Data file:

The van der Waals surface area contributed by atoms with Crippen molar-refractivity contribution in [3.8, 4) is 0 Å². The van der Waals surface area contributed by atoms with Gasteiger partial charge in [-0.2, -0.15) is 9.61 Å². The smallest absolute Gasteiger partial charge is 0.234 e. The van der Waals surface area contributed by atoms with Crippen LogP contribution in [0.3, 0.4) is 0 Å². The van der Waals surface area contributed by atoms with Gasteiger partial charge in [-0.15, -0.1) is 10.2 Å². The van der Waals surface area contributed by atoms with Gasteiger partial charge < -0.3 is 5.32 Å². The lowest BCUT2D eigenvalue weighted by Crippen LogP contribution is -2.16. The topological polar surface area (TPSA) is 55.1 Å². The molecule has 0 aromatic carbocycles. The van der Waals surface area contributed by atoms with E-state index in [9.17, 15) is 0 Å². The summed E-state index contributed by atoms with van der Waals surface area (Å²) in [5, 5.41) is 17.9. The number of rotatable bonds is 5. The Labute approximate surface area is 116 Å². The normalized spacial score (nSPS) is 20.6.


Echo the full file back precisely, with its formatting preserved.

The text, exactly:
The van der Waals surface area contributed by atoms with Crippen molar-refractivity contribution in [3.8, 4) is 0 Å². The van der Waals surface area contributed by atoms with Gasteiger partial charge in [-0.2, -0.15) is 9.61 Å². The smallest absolute Gasteiger partial charge is 0.234 e. The van der Waals surface area contributed by atoms with Crippen LogP contribution in [0.3, 0.4) is 0 Å². The van der Waals surface area contributed by atoms with Gasteiger partial charge in [-0.15, -0.1) is 10.2 Å². The van der Waals surface area contributed by atoms with Gasteiger partial charge < -0.3 is 5.32 Å². The lowest BCUT2D eigenvalue weighted by Crippen LogP contribution is -2.16. The topological polar surface area (TPSA) is 55.1 Å². The molecule has 0 aromatic carbocycles. The van der Waals surface area contributed by atoms with E-state index in [9.17, 15) is 0 Å². The summed E-state index contributed by atoms with van der Waals surface area (Å²) in [5, 5.41) is 17.9. The number of rotatable bonds is 5. The Labute approximate surface area is 116 Å². The normalized spacial score (nSPS) is 20.6.